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Genetics

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The way we treat our bodies sets us up for life. If you plan to live a sedentary lifestyle, while eating foods that don’t optimise your health, your future is going to be affected in a bad way. Everything we do today in life is going to impact how we live in ten or twenty years from now. The job we hold, the relationships we have and the children we plan to have all affect our future, even if you don’t realise it at this moment.

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The world is moving forward in science and medicine at a rapid rate, but that doesn’t mean that you should slow your healthy lifestyle down because it’s there to help you. Science won’t save you if you don’t take care of yourself; it’s something you should want on your own. Eating the right food will affect everything in your body from your heart health to your fertility. Did you know that coronary heart disease is the USA’s leading cause of death?

Heart disease develops in later life, but if you don’t look after your heart when you are young, you have the potential to become another statistic. A simple diet change can decrease the risk of heart disease drastically, and a diet rich in fruit, vegetables and whole grains can help you to avoid it. You could be twenty years old and loving life; partying every weekend and not taking care of your diet or fitness because your high metabolism now keeps you at a healthy weight. Being a healthy weight doesn’t mean you are a healthy person, and the way you treat yourself now DOES matter.

People are living longer and healthier due to making better lifestyle choices. Food, fitness and a good understanding of their genetic history can make a big difference in how they live their lives. So, how does your lifestyle affect your future? How can you make changes to ensure you live a life of optimised health?

Food

Health is about food, we all know this. Enjoying what you eat is important, but ensuring you eat healthily is paramount. If you eat more calories than you burn, the surplus energy will convert to body fat and stick to your organs and your bones, making you overweight. This way of living is unhealthy and increases your risk of diseases like diabetes, heart disease, joint pain and a general feeling of sluggishness. You should understand how your food habits impact your day to day choices.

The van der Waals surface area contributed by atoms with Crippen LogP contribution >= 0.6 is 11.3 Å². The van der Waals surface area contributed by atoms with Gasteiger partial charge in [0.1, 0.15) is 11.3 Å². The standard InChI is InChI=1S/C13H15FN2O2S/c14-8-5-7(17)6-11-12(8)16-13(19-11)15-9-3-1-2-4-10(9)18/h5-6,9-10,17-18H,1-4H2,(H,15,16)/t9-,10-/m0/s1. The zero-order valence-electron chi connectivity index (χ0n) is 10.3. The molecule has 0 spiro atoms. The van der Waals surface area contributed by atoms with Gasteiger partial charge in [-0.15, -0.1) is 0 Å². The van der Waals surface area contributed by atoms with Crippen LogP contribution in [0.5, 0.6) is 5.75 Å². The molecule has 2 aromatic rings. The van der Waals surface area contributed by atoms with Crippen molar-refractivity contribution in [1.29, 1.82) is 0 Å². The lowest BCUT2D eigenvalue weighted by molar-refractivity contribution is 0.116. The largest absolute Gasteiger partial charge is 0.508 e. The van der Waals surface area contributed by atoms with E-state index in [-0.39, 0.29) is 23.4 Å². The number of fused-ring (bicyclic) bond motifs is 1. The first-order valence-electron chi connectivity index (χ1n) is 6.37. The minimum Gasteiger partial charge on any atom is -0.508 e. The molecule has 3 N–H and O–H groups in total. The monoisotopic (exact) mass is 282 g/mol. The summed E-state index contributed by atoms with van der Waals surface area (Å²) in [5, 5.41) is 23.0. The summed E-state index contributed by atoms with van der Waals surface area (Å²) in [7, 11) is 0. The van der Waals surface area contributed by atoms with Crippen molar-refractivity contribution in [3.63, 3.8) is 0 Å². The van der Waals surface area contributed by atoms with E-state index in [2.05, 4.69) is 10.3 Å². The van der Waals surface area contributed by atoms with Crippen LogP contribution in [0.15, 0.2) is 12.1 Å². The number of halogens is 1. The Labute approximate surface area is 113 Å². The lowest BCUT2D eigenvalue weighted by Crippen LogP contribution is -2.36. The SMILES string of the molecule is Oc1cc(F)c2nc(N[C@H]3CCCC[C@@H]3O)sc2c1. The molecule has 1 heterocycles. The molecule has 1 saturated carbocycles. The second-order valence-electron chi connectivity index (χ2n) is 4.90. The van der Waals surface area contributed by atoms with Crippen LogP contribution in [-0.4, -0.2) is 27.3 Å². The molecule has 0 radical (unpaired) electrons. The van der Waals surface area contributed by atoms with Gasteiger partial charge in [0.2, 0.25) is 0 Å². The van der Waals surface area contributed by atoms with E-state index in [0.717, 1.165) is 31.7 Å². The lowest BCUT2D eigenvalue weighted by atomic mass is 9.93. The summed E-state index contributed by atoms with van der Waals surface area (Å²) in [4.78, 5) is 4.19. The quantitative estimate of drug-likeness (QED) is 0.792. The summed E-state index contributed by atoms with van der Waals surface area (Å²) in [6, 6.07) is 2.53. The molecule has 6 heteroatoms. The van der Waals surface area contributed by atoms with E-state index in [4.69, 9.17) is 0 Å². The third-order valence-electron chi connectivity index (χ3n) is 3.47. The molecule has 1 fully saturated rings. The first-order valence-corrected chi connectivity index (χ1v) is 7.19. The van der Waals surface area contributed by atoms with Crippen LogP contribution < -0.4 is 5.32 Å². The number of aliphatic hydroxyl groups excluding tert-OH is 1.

Eating a diet full of saturated fats, sugars and carbohydrates is not going to do your body any favours as time goes on. It may taste wonderful to eat a few cheeseburgers after a heavy night of drinking, but it won’t help your health. Your weight doesn’t just affect your heart and risk of diabetes, but your fertility. If you plan to have children, a healthy lifestyle is a must if you want to conceive and be around long enough to watch your child grow. Food is the first place you should fix to ensure this isn’t going to be affected.

Ensuring you eat a healthy, balanced diet is the only way to live a healthy lifestyle. Alcohol shouldn’t be binged on during the week or at the weekend, as the effects of alcohol on the brain and the internal organs can lead to issues in later life. This is especially true of the liver. Binge drinking in young adulthood leads to liver diseases and other abdominal issues that sometimes cannot be overcome. Educate yourself on healthy eating habits and teach yourself how to cook from scratch. Cooking in healthy fats and oils can also do well for your heart and stave off any long-term diseases that can be painful to fix. Pacemakers may be an exciting medical advancement but it doesn’t mean you should want one inserted.

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Fitness

A sedentary lifestyle isn’t the way to live. People who say they don’t have the time to exercise aren’t looking hard enough to find the minutes in the day to fit a workout in. With the range of high intensity interval training workouts like these on YouTube, there’s no excuse not to find ten minutes in the day to get that heart pumping and the body working. Not taking care of your fitness can lead to joint issues, heart issues and general pain that is hard to reverse. It sucks, but it can sometimes take killing yourself in your job and personal life and ending up with a health scare to nudge you into action.

Skipping the chance to work out in favour of going to work or going to the bar with your friends is like adding to your bank account by taking from your pension. It’s not going to work in the long term. You must realise that being young right now doesn’t last, and you must physically prepare your body now to last you when you’re older. Sure, we don’t walk carefully into our grave with our bodies preserved and in perfect shape. However, there’s no need to slide sideways into the same grave at a young age, waving a bottle of vodka and a pizza. Aerobic fitness isn’t just about getting lean, either. It can make you focused and smart. It can increase your heart health. It can mean your immune system tackles illnesses easier, because you are in your prime fitness and you can heal better. There are plenty of reasons not to exercise, but none of them are good enough to stop. An extra hour of sleep might well be nice, but you won’t thank yourself for it later that same day.

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Genetics

Our history has a huge effect on our future health. Understanding that history is important, so you can make better and more informed decisions over your wellbeing. Learning about your family’s genetic background can directly influence how your future unfolds and you can contact your doctor, or a private company to screen you to learn more about your genetics. See how 23andme compares to those companies and help yourself to understand the best healthy lifestyle for you. There are tests out there to determine if we have a genetic marker for cancer, or for cardiomyopathy. Human genome mapping is pioneering in medicine to help doctors to understand how to create unique medicinal pathways that can cure diseases that are tailored to our own makeup.